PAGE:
Tuesday, November 09, 2010

#224: Rock Around The Clock

You don’t often get to even see history such as this, let alone hold it, let alone actually own a pristine example. Thanks to me asking a question on the weekend I was able to cut a deal for a fair few of the old Lee Gordon ‘Big Show’ shows. Great stuff indeed.

Out of them all, and in the lot were two Frank Sinatra programmes along with Abbott & Costello (I didn’t even know they visited here!) and Bob Hope, this was the prize – the first ever fully fledged Rock and Roll show featuring none other than ole kiss curl himself, Bill Haley. History was in the making when Haley toured Australia for the first time on many levels. His tour influenced a lot of local musicians to stop playing jazz and start playing rock and roll, his tour was the first full blown Australian tour by a major American act. Haley, riding on the crest of a wave caused by the amazing success of Rock Around The Clock and it’s use in the movie The Blackboard Jungle, was somewhat of a pudgy, balding and aging star, closer to people’s fathers age than the teenagers that would come screaming to his show was a definite coup. The tour went around the country and Haley played to around 300,000 people in Sydney, Brisbane, Adelaide and Melbourne. So successful was the tour that promoter, Lee Gordon, offered Haley an extra $100,000 to remain in the country another week. Also on the tour were The Platters, Big Joe Turner, LaVern Baker and Freddie Bell and the Bellboys.

What makes this even better is that at the Sydney shows a young man by the name of Johnny O’Keefe attended and decided that this is what he wanted to do. O’Keefe persisted in his goal to the point of housing Haley for a song, which Haley obliged, sending him the deathless classic, (You Hit The Wrong Note) Billygoat. Crap, yes, but at the time it was almost unheard of for an Australian unknown to have an exclusive song by an American star. That, and O’Keefe’s single minded determination, saw him become The Wild One, the Australian king of rock ‘n roll.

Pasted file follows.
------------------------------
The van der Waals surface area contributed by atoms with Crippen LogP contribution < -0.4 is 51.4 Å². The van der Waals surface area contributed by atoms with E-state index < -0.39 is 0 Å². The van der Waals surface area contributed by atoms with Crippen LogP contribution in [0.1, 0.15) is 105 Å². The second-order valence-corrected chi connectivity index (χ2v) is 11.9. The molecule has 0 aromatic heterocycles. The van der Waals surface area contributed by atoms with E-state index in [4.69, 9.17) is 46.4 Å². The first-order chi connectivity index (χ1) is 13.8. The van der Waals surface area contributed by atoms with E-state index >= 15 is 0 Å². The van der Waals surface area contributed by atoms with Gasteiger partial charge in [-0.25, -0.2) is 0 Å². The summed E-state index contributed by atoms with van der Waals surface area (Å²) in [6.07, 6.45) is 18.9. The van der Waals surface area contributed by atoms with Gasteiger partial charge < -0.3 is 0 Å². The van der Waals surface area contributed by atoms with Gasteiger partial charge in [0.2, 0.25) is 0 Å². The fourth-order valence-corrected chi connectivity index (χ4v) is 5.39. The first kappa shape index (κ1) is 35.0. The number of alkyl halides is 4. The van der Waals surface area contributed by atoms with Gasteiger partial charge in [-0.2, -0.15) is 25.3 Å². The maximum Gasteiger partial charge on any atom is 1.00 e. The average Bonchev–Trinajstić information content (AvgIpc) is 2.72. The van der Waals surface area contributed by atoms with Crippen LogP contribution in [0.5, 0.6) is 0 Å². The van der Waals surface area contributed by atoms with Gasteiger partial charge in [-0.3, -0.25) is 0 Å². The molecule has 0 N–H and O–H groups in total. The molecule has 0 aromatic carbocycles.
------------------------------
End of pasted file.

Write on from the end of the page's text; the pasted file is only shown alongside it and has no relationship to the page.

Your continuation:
Seeing stuff like this really makes you wish that you were there. Even if Haley’s music left you cold, and frankly, outside of a few songs he barely reached adequate status, just the thrill of the moment, plus Big Joe Turner and LaVern Baker would have made for some brilliant entertainment. But Haley was the undisputed king of the castle back then, kiss curl and all. I can’t help but wonder if anyone managed to preserve those interviews, and the 10” release of Don’t Knock The Rock is worth quite a decent sum on the open market these days. As for the tour programme, well I was allowed to buy both that, along with the other programmes that I’ll feature soon, along with a pile of other paper goods for a fairly healthy sum. They weren’t cheap, and part of the proviso from The Bear was that I try and recoup some of the funds, so time will tell if I get to keep it for a while, but whoever does get it - including me – will have paid a good sum for it. Personally I think that items like these are very wise investments indeed.

The only pages I haven't scanned yet are the two centre pages - a centrespread - but I'll scan that soon enough.

See Ya Later, Alligator!

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